Port Security’s Future?
The capabilities of the University of Hawaii’s Unmanned Port Security Vessel, a robotic platform designed to support maritime missions in harbor and port environments, have been demonstrated at Honolulu Harbor
University of Hawaii’s Unmanned Port Security Vessel to Monitor Harbors, Ports
The University of Hawaii’s Unmanned Port Security Vessel (UPSV) is a robotic platform designed to support maritime missions in harbor and port environments including infrastructure inspection and incident response and recovery, and harbor surveillance. The UPSV was designed and built in Hawaii by UH researchers, students and contractors. UH Principal Investigator Brian Bingham demonstrated the vessel’s capabilities at Honolulu Harbor today.
Rapidly deployable, the vessel can be used to map the seafloor in high resolution, photograph critical infrastructure below and above the waterline, detect chemical leaks or spills, and relay real-time video—all at the same time. This made-in-Hawaii technology can provide critical decision support to first-responders and other maritime security personnel around the world. Interest in UH’s UPSV technology has led to a business development agreement with a global innovation leader Battelle.
Maritime security and hazard detection are vexing issues with with many technological challenges. Possible problems range from environmental spills to natural disasters to terrorist incidents. The University of Hawai‘i and Battelle, two institutions with complimentary experience in maritime and undersea technology development, recently signed a Memorandum of Understanding (MOU) to explore innovative solutions together.
The model of cooperation is one way in which the University of Hawai‘i is helping to grow the state’s research industry. As part of the UH Innovation Initiative (HI2) the university is working in partnership with the community to build a $1-billion annual research enterprise in Hawai‘i, which will create thousands of jobs.
Under the agreement, Battelle will be working with the Center for Island, Maritime, and Extreme Environment Security (CIMES), a Department of Homeland Security Office of University Programs Center of Excellence headquartered at the University of Hawai‘i, to evaluate and transition technologies developed by CIMES researchers.
CIMES focuses on developing products to enhance maritime domain awareness in support of national security stakeholders and other first responders. CIMES has developed hardware, software, data, models and knowledge that span remote power stations, satellite systems, unmanned aerial vehicles, shore-based radars, remotely operated surface vessels, passive acoustic systems and a diverse suite of sensors. The Department of Homeland Security has provided CIMES with more than $10 million over a six-year period for research and development of various technologies.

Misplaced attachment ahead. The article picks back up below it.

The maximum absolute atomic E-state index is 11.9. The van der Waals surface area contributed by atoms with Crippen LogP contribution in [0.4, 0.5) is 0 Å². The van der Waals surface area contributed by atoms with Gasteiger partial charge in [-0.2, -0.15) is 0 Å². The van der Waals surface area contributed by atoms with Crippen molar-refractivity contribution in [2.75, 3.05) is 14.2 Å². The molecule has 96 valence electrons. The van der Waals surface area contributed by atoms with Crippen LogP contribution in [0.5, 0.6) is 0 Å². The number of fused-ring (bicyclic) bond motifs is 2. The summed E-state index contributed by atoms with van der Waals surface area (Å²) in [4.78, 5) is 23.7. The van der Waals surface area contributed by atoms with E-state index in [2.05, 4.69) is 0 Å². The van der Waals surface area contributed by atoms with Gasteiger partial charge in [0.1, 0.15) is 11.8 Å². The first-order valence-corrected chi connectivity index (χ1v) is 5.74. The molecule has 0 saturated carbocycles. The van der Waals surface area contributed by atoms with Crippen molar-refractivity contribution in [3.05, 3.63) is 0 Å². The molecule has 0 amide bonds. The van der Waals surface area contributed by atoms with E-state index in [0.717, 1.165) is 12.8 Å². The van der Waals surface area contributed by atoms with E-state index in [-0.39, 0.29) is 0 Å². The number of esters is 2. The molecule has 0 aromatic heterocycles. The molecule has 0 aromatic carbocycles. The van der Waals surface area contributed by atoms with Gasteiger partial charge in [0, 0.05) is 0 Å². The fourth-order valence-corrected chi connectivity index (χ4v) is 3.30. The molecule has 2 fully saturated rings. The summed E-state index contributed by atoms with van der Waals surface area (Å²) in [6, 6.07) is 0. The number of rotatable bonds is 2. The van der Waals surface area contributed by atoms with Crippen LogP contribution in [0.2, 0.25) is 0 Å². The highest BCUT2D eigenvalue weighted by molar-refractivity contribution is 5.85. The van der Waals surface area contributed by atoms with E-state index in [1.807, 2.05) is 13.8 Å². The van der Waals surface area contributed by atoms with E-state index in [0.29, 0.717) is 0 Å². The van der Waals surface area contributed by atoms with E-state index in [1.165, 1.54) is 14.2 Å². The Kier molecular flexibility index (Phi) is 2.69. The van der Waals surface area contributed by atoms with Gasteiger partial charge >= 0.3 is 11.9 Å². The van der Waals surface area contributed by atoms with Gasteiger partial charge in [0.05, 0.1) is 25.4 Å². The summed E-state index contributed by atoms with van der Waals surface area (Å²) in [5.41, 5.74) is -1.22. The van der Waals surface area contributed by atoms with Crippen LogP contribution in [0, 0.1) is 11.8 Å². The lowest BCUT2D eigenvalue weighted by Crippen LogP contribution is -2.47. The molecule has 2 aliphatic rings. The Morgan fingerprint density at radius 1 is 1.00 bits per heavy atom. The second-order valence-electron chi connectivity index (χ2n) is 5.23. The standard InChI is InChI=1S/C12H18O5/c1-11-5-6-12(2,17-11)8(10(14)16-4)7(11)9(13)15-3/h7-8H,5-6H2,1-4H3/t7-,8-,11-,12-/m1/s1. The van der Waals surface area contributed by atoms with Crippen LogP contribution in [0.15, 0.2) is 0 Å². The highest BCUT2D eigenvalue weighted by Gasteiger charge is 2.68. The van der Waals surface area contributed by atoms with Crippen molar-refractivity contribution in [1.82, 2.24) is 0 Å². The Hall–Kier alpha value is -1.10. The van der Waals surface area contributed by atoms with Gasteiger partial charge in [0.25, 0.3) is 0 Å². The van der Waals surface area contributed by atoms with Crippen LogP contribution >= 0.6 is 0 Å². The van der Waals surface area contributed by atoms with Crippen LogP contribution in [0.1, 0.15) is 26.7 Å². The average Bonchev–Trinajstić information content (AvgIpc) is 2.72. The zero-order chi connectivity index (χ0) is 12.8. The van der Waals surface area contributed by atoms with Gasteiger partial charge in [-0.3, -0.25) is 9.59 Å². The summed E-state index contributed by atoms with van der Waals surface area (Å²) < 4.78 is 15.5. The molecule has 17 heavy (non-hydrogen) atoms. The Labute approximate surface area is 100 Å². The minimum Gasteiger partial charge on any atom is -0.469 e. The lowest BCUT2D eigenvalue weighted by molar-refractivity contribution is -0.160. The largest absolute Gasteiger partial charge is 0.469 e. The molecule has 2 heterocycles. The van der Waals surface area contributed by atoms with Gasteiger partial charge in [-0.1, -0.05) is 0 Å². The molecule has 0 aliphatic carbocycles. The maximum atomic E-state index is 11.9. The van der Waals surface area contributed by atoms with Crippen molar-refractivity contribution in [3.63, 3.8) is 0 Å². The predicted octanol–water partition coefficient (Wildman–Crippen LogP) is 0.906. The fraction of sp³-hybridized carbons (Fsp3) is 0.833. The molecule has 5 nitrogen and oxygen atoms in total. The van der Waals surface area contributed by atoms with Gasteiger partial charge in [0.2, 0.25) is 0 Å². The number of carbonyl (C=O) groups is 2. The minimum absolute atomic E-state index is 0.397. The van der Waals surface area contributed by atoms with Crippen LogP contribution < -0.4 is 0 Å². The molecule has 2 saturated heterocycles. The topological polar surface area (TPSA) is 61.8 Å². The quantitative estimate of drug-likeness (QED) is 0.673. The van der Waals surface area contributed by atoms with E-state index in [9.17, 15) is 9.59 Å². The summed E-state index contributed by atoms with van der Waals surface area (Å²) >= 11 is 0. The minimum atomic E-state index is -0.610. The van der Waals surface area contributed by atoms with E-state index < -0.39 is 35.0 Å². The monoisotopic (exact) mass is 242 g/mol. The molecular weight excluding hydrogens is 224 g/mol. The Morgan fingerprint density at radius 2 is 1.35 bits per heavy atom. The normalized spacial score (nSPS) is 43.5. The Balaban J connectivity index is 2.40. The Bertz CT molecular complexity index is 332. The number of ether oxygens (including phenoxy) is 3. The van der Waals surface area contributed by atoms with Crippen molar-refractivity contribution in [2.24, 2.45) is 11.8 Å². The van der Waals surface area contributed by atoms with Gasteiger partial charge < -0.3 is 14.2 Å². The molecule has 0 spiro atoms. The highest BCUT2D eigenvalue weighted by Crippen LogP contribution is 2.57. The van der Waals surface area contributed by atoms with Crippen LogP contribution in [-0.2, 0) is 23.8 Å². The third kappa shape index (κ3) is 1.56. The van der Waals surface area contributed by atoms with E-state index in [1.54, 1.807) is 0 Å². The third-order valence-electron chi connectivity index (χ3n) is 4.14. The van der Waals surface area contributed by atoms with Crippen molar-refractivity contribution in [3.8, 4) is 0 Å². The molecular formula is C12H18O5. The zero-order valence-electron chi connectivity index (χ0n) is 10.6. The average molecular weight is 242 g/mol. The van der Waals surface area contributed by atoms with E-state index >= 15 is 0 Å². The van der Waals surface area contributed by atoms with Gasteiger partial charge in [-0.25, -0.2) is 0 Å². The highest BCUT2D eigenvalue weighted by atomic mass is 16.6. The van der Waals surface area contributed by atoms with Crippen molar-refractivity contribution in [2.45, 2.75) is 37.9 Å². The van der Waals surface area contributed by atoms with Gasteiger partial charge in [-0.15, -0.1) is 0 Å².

Battelle has a robust maritime business and a track record of building products and systems to support both manned and unmanned vehicles. It has made great strides in developing high transfer data communications, sensors and recharging stations—all able to withstand rugged ocean environments and increase mission persistence.
UH Vice President for Research and Innovation Vassilis Syrmos said, “The University of Hawai‘i is proud to be working with Battelle on new Hawai‘i-developed technologies that will help keep our nation safe and resilient. As we move to make research one of the pillars of Hawai‘i’s economy, partnerships with companies like Battelle, one of the largest innovation companies in the nation, will create new opportunities to turn promising research into new companies and create jobs in our state.”
“We’re pleased to continue this relationship with the University of Hawai‘i and believe we can make great advances in maritime security by combining our strengths,” said Patricia Gruber, General Manager of Battelle’s Maritime Systems business.
“The UPSV is a perfect example of how CIMES is working in Hawai‘i and for Hawai‘i,” said Margo Edwards, CIMES Center Director. “The collaboration between academic researchers and private sector companies like Battelle in transitioning new knowledge and technical innovations is critical to help advance the nation’s homeland security mission and can be utilized by first responders right here in our islands.”
The two organizations made the announcement prior to a demonstration of the most recent version of the UH-developed UPSV at Honolulu Harbor. Bingham, the principal investigator, received $500,000 from the Department of Homeland Security, $300,000 from UH, and $200,000 from the National Science Foundation for the UPSV project.
“If a tsunami hit Hawai‘i, the UPSV could be delivered very quickly via helicopter and within five hours could remap the harbor for debris and obstructions,” said Bingham. “The UPSV has multiple uses for first responders of all kinds. As one of the vessel’s creators, it is exciting to be able to expand the UPSV’s development with the help of Battelle for our Hawai‘i residents and the nation.”
The U.S. Coast Guard and the State of Hawai‘iʻs Harbors Division of the Department of Transportation have also provided valuable advise in the development of the UPSV technology. UH is also working with James Lelong of Custom Fabrications in Kāne‘ohe to produce the vessels.
Source: Hawaii Reporter